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Daily Insurance Industry News
Monday 23rd of April 2018
December 31, 2009

Natural catastrophe losses down to $22 billion

by Gill Montia

Story link: Natural catastrophe losses down to $22 billion

Munich Re has reported that 2009 saw 850 natural catastrophe events, resulting in insured losses of $22 billion.

Losses were far lower in 2009 than in 2008, due to a lower level of major catastrophes and a “very benign” North Atlantic hurricane season.

However, in 2009, the total number of destructive natural hazard events exceeded a ten-year average of 770 per annum.

The reinsurer therefore cautions: “We should make no mistake: despite the lack of severe hurricanes and other megacatastrophes, there was a large number of moderately severe natural catastrophes.”

In addition, Munich Re’s head of geo risks research, Professor Peter Höppe, highlights a trend towards increasing weather-related catastrophes, which accounted for 45% of global insured losses in 2009.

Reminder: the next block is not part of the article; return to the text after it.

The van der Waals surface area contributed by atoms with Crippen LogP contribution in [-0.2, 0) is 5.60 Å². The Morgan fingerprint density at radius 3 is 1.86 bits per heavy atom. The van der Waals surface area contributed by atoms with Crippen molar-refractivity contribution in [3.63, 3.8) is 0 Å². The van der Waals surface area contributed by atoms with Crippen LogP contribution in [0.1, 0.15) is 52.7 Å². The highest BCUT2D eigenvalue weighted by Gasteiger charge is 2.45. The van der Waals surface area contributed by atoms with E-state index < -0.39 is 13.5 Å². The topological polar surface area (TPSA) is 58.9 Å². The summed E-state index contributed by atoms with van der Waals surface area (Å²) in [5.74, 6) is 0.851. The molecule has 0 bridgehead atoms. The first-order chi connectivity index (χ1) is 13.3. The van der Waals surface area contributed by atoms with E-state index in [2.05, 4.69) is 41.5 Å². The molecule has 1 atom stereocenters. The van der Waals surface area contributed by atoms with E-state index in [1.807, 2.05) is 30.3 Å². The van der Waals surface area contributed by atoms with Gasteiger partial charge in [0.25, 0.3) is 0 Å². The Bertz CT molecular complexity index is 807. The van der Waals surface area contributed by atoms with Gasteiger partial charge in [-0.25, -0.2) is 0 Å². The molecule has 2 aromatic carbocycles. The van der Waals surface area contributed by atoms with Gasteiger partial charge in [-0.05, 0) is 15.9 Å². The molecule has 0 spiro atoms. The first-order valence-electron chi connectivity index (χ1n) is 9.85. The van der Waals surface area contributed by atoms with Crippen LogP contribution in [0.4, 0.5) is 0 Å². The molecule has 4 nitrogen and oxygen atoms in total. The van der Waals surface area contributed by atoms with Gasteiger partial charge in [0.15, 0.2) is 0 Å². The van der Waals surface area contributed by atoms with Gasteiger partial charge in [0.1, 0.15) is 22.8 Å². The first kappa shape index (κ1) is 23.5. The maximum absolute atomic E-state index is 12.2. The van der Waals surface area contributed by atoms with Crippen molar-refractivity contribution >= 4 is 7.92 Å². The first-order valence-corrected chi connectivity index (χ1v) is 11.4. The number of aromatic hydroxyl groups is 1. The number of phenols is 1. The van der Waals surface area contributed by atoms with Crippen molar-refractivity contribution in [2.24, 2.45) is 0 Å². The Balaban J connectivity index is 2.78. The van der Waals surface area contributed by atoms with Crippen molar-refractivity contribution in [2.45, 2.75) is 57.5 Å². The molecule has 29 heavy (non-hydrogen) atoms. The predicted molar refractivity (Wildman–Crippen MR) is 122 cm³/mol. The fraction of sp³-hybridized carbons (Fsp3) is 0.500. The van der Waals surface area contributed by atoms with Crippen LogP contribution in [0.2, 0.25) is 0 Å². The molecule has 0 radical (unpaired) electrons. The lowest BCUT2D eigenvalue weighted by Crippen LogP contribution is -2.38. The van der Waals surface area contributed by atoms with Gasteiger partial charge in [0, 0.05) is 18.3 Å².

He states: “Initial analyses indicate that, apart from socio-economic factors, this is already due in part to climate change.”

Earlier this month, the group’s chief executive said he was “stunned” by the outcome of the recent Copenhagen climate change conference.

Nikolaus von Bomhard made it clear he was more than disappointed that the 2°C goal agreed with China and India at the G8 summit was merely recognised by delegates, with no pledges made, despite the need for action being “obvious”.

The chief executive also stated he was “baffled” that so little was achieved during the negotiations given that climate change is “a fact … and almost entirely made by man.”

According to data from Munich Re, weather-related natural catastrophes have produced $1,600 billion in total losses since 1980, and climate change is definitely a significant contributing factor.

 

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